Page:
- 1 tsp. sea salt, plus 1 tbs. for later
- 1 tsp. dry active yeast
- 2 lbs. Turkey Red Refined flour, divided
- 2 3/4 cups water, divided
- Mix 1 tsp. salt and yeast into 1 pound of the flour with a whisk. Add 1½ cups water, and mix until a sticky wet dough has formed. Refrigerate overnight.
- The next day, remove from the refrigerator and allow to warm for about an hour. Then, add the remaining 1 pound of flour, 1 tablespoon of salt, and 1¼ cups of water. Mix and knead by hand until the dough is wet and thoroughly combined.
- Let it proof about two hours in a covered container.
- Now comes the critical part: The dough needs to stay as wet as possible. (The wet dough is the secret to baking light artisan bread with large holes in the crumb.) Sprinkle some flour on the outside so the dough can be worked, but add as little flour as possible to the inside of this dough ball. Lift the ball a bit with a dough tool, and sprinkle some flour under the ball.
- Now, think of the ball as a clock. Grab a quarter of the dough at 3 o’clock and stretch it upward as far as it will go without tearing, hopefully 8 to 12 inches. Lift and push this stretched dough to the middle of the ball. Repeat at the 6, 9, and 12 o’clock sides of the ball.
- Return to the covered bowl and proof for one hour. Preheat oven to 475 degrees F.
- Repeat stretching the dough from the 3, 6, 9, and 12 o’clock sides to the middle. After 30 minutes or less, the ball will have come back together again. The dough can now be divided and formed into the desired shape, for example, focaccia, baguette, bread sticks, etc. Take care to divide and shape so that the air bubbles that have been created in the dough while proofing are not pressed out.
- A pizza stone placed in the oven during preheating provides a more intense heat. Small loaves can be baked on a pizza stone covered with the top of a La Cloche clay baker. If there is nothing to cover the bread with, a metal pie pan and a few ice cubes can be used to add humidity to the oven.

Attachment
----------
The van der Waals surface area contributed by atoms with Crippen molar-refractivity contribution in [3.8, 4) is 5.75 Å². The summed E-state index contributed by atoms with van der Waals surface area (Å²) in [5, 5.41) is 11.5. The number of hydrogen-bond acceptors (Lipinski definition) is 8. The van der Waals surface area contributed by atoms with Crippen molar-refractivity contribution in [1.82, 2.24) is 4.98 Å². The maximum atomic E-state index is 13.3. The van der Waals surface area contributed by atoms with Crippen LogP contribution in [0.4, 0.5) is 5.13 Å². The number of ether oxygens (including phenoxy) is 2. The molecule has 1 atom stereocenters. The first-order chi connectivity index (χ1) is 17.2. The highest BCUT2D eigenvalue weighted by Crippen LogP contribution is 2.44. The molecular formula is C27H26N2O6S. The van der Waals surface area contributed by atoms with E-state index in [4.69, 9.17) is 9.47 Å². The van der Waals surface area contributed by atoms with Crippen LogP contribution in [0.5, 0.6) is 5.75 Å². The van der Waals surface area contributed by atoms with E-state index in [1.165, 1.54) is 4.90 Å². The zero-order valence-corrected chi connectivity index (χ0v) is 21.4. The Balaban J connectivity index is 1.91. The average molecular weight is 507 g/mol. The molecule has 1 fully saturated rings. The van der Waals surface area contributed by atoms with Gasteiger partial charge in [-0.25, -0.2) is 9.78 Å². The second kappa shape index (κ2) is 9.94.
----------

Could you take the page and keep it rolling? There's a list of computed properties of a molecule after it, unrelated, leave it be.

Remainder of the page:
- Every oven is different, but in general small round loaves and baguettes take about 12 to 14 minutes; larger loaves like ciabatta take 17 to 20 minutes. A thermometer inserted into the thickest part of the loaf should read 200 to 210 degrees F.
- This flour creates a rather light-colored crust even at this temperature. You can try brushing with olive oil or an egg wash before you bake to make it browner.
Alternate Baking Method: The ideal method of baking actually utilizes a cast-iron Dutch oven, 8 or 9 inches across the bottom. Preheat oven and Dutch oven to 475 degrees F at least 30 minutes prior to baking; 45 minutes is even better. Place half the dough in the ungreased Dutch oven, cover, and bake 30 minutes. Remove lid and bake another 10 to 15 minutes more depending on how brown a crust you want. The internal temperature of the bread, as with other methods, needs to be at least 200 degrees F.
Why No Numbers?
Readers sometimes ask us why we don’t publish nutrition information with our recipes. We believe that (barring specific medical advice to the contrary) if you’re eating primarily whole, healthy foods — an array of sustainably raised vegetables, fruits, nuts, seeds, legumes, meats, fish, eggs, whole-kernel grains, and healthy fats and oils — you probably don’t need to stress about the numbers. We prefer to focus on food quality and trust our bodies to tell us what we need. — The Editors